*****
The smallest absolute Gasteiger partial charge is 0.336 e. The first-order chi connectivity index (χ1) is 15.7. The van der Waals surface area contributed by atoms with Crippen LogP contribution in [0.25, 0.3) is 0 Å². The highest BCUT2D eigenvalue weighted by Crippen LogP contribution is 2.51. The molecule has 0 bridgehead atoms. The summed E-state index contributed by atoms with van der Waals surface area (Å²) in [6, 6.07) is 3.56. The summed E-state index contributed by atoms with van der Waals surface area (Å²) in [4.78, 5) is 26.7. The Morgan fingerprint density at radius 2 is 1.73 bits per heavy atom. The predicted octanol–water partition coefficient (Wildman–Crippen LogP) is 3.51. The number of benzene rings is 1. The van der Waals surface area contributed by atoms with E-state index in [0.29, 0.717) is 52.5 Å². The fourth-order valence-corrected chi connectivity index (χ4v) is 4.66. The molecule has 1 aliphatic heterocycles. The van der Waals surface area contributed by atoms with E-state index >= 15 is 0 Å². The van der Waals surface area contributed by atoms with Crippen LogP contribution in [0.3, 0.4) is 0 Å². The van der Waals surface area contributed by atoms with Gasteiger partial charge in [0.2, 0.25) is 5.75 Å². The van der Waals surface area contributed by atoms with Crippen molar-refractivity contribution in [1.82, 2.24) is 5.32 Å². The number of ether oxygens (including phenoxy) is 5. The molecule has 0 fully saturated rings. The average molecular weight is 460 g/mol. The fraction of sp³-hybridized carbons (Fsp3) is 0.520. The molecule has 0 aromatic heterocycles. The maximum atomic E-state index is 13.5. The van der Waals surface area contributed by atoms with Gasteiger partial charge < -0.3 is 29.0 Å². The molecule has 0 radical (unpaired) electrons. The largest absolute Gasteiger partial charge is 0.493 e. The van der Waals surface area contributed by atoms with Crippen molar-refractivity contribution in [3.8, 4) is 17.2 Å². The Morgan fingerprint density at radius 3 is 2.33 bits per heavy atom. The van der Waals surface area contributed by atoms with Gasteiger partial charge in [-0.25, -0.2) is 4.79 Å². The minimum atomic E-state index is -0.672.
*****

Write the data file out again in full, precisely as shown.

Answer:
The smallest absolute Gasteiger partial charge is 0.336 e. The first-order chi connectivity index (χ1) is 15.7. The van der Waals surface area contributed by atoms with Crippen LogP contribution in [0.25, 0.3) is 0 Å². The highest BCUT2D eigenvalue weighted by Crippen LogP contribution is 2.51. The molecule has 0 bridgehead atoms. The summed E-state index contributed by atoms with van der Waals surface area (Å²) in [6, 6.07) is 3.56. The summed E-state index contributed by atoms with van der Waals surface area (Å²) in [4.78, 5) is 26.7. The Morgan fingerprint density at radius 2 is 1.73 bits per heavy atom. The predicted octanol–water partition coefficient (Wildman–Crippen LogP) is 3.51. The number of benzene rings is 1. The van der Waals surface area contributed by atoms with E-state index in [0.29, 0.717) is 52.5 Å². The fourth-order valence-corrected chi connectivity index (χ4v) is 4.66. The molecule has 1 aliphatic heterocycles. The van der Waals surface area contributed by atoms with E-state index >= 15 is 0 Å². The van der Waals surface area contributed by atoms with Crippen LogP contribution in [0.3, 0.4) is 0 Å². The van der Waals surface area contributed by atoms with Gasteiger partial charge in [0.2, 0.25) is 5.75 Å². The van der Waals surface area contributed by atoms with Crippen molar-refractivity contribution in [1.82, 2.24) is 5.32 Å². The number of ether oxygens (including phenoxy) is 5. The molecule has 0 fully saturated rings. The average molecular weight is 460 g/mol. The fraction of sp³-hybridized carbons (Fsp3) is 0.520. The molecule has 0 aromatic heterocycles. The maximum atomic E-state index is 13.5. The van der Waals surface area contributed by atoms with Gasteiger partial charge < -0.3 is 29.0 Å². The molecule has 0 radical (unpaired) electrons. The largest absolute Gasteiger partial charge is 0.493 e. The van der Waals surface area contributed by atoms with Crippen molar-refractivity contribution in [3.8, 4) is 17.2 Å². The Morgan fingerprint density at radius 3 is 2.33 bits per heavy atom. The van der Waals surface area contributed by atoms with Gasteiger partial charge in [-0.25, -0.2) is 4.79 Å². The minimum atomic E-state index is -0.672.